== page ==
The above title beings to mind an “oldie” tune sung by Paul Anka c. 1960 that was not only a hit heard on top 40 radio back in its day (in Los Angeles, KFWB and KRLA placed that record on its playlists), but was heard as a regular staple on those stations that once programed rock ‘n roll “oldies” beginning in the 1970’s and continued well into the 2000s. But this article isn’t about Paul Anka, top-40 and oldies radio stations, or even collecting 45 PRM records! It’s about the topic in question: The sense of feeling lonely and becoming within a state of being where a lonely person doesn’t have others to coincide with.
Not so long ago, The Harris Poll in conjunction with the American Osteopathic Association, conducted an online survey asking participants on their sense of being isolated from others, either as people known to one another, or to those that hold a common bond with each other based upon interest, their place of employment, or just within a stage as a group, organization, clan, or other method that could be considered as a gang of some type.

In the poll’s findings, some 2,000 American adults polled found that 72% reported having felt a sense of loneliness at one time or another, with nearly a third (31 percent) experiencing loneliness at least once a week.
The reasonings toward this isolation vary widely, from working at a job or occupation for longer hours, as well as the ever present social media that has others develop so-called “friendships” with one another without seeing the person face to face, speaking to each other, or even knowing if that person even exists! Thanks to this technology that is supposed to make life easier, it appears that it really didn’t service as a connivence, but as another step to making things more complex.

This trend of the state of being isolated in a domestic society is far from being something as new. When television stated to make its mark in the late 1940’s, folks were flocking to be in front of those television machines in order to take a peek of those programs being accessible on those new fangled devices. At first, TV sets were rather expensive for what they were. Much of the early viewing trends were based on watching within a group-type setting, from going to a local bar or tavern to see The Gillette Cavalcade of Sports or perhaps being at a friend’s or associate’s home to watch Your Show of Shows on a Saturday night. As TV sets became more common and thus, more affordable, those viewing parties faded away where people could and would watch by themselves. In many neighborhoods, especially in smaller towns, television was the cause (blame?) as the reasoning of community breakdowns. Everything from bowling leagues to woman’s groups experienced a fall of membership and events thanks to the presence of television. As recently as the 1970’s, the community of Essex, California was known to be one of the few places in the USA that couldn’t receive television signals from both Los Angeles (too far away) and Las Vegas (too many mountains). When a booster antenna was finally installed nearby, TV signals reached Essex. Community groups within this hamlet saw memberships drop only to induce more isolation within this small town just because people can stay home to watch television rather than do something else with others!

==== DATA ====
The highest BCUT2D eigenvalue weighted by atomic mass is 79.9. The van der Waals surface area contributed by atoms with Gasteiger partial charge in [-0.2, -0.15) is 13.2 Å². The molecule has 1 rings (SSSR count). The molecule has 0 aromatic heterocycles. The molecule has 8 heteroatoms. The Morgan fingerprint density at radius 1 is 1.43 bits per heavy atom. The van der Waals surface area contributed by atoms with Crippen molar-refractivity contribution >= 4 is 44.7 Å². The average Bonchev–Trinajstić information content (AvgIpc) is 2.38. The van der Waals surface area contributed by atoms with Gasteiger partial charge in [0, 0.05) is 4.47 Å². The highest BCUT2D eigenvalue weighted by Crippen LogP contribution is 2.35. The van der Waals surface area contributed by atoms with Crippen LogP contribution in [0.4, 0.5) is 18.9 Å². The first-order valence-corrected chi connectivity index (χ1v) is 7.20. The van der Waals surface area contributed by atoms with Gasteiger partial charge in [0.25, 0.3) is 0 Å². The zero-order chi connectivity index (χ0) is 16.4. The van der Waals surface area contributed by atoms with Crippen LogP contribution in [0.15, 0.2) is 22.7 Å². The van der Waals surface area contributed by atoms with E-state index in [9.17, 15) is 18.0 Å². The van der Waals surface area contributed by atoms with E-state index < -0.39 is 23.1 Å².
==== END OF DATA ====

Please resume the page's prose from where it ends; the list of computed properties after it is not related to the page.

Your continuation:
But that story of Essex was a remote case. Over time and tide, people drifted toward isolation through various reasons, yet technology played a part. Around the turn of the 21st century, a book written by Robert D. Putman entitled Bowling Alone: The Collapse and Revival of American Community was released that noted about the drastic decline of social interaction within the last fifty years beginning around 1950. That period was marked between the rise of TV to the dawn of internet usage. But in 2000, the ‘net was somewhat of a different place as it exists in the present time, as well as how one can get access to it all.

Perhaps two elements has since taken place around the time that book title make its mark: Social media, and how one can receive it. Within the last fifteen or so years, social media platforms morphed from being a novelty to a way of life. And cells phone changed from small candy bar shaped devices to mini computers that can do nearly everything from sending text messages, viewing video content, hearing audio sounds, and yes–sending and receiving phone calls! As to social media, that grew in leaps and bounds where many websites came and went where one can know of others in cyberspace land. Perhaps the granddaddy of them all in terms of social media presence is Facebook, where it is quite possible to find many people one may know, one may know of, and others that are total strangers–assuming that these strangers are for real! On Facebook, one can have as many as 5000 “friends” where one can find out anything the “friends” post about themselves on their platforms. In spite of the fact that one can have as many of these friends allowed, one question remains. How many of these online buddies one has spoken to via voice, or have actually seen in person? One of our fake people we have on Facebook reached its 5000 limit, receiving online banter over what the 5000 are doing, what they believe in, and anything else in between. Will we ever meet any of these fine folks? Fat chance for that!